Friday, September 30, 2022

Knight Fuzz Box KG-389 (1967)

The mid-1960’s saw a glut of new Fuzz pedals entering the scene as the popularity of the Maestro Fuzz Tone soared. Riding this fuzzy wave, it seemed like every electronics-adjacent company was getting into the game. Some of these pedals became future classics (Sola Sound Tone Bender, Jordan Boss Tone, Univox Super Fuzz) while others were destined for obscurity (Sunn Buzz, GM Electronics Fuzz Up, Lectrolab Fuzz Buzz)...

The Knight KG-389 Fuzz Box was part of an interesting subset of this trend, the build-it-yourself kit. It was sold exclusively by Allied Radio of Chicago through their mail-order catalogs from 1967 through 1972. Knight Electronics Inc. was a subsidiary brand of Allied Radio specializing in DIY kits ranging from ham radios to tube amplifiers to synthesizers. Ordering an unbuilt kit, originally retailing for $12.95, was the only way to get your hands on the KG-389 Fuzz Box, and you had to literally solder it together component by component, guided by the detailed instructions. 

While it does sound cool as hell, one of my favorite things about this pedal is actually the borderline-ridiculous advertising slogans like, “Turn on this electronic fuzz box, and your audience too, for the wildest sound they ever heard." and “Turn on your guitar to freak out your audiences!” The copywriters at Allied Radio were clearly doing their best to capture the attention of  all the new hip young guitar freaks and geeks emerging from the 60s rock scene.

The Knight Fuzz, most interestingly, seems to be of its own design; which for a little $12 kit out of 1960’s Midwest, that’s saying a lot! Many of the fuzzes from that era were clearly Maestro rip-offs, and although the Knight is most similar in build to the Astro Amp Astrotone (1967), the two sound nothing alike. So what about it, how does this little blue wedged beastie sound?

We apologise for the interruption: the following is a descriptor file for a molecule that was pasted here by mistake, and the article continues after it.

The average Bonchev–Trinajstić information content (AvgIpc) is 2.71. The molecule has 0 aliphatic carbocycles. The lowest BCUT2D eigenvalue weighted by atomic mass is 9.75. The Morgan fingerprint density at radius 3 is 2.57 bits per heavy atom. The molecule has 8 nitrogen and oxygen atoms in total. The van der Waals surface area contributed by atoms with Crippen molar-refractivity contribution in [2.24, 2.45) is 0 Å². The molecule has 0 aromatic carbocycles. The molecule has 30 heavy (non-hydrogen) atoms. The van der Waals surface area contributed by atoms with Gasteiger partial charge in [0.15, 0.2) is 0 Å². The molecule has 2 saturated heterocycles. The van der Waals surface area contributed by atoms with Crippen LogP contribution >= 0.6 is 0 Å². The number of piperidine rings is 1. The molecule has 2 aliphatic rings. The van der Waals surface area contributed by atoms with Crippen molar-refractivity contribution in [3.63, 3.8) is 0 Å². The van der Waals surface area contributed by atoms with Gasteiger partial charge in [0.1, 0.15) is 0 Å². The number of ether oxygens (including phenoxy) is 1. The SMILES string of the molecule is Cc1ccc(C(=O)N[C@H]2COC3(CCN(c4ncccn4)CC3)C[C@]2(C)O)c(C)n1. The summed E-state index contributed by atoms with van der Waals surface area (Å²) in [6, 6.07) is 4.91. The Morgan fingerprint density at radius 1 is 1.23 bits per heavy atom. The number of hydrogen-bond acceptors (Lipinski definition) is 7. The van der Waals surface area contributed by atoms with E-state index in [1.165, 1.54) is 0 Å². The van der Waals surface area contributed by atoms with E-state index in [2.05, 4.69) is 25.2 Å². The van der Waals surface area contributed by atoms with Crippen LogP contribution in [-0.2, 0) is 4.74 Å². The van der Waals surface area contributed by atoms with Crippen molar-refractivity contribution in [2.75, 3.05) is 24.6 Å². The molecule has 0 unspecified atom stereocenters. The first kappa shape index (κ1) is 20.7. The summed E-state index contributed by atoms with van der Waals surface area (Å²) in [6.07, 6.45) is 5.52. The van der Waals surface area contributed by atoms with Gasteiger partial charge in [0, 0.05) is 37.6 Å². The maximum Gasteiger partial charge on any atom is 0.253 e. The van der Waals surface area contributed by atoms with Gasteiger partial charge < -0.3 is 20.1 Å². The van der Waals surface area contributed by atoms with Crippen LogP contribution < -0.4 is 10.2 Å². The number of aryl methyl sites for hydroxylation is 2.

While there are no known famous, or even obscure, recordings available of the Knight in action, there are a few decent video demos online (see this one I posted a while back). And in addition to that I also happen to have a unit right here that I can do my best to describe in ridiculous sonic detail! 

Comparing it to effects you may have heard before, the Knight Fuzz Box sits somewhere between a lower gain Mosrite Fuzzrite and a more precise Jordan Boss Tone (Alhambra, V2). 

It only has two controls, “Volume” and “Fuzz Tone”. The Fuzz Tone knob acts as the gain control, going from a nice round low-gain distortion all the way up to a squelchy splattery fuzz. It's also fairly sensitive, making it pretty useful at any setting. My favorite thing about the Knight Fuzz is that it retains a nice articulate bottom-end without ever getting too muddy; this was something its sonic sister the Jordan Boss Tone never got quite right. Another helpful feature is that it’s very responsive to guitar Tone and Volume adjustments, allowing for even more versatility and customization. One little trick I accidentally came across was using an old 9v battery that was on its way out; the result was a low rumbling, gated square wave fuzz perfect for bass!  

So while the Knight KG-389 Fuzz Box was never meant to be more than a cool low cost project kit for aspiring musicians/electricians, over 50 years later through a combination of rarity, simplicity and individuality it stands firmly on its own among the masses of overproduced 60s wedge fuzzes.  And maybe after reading this, you'll track one down for yourself and join the cool kids at the Knight club. 😎

Thanks for reading!

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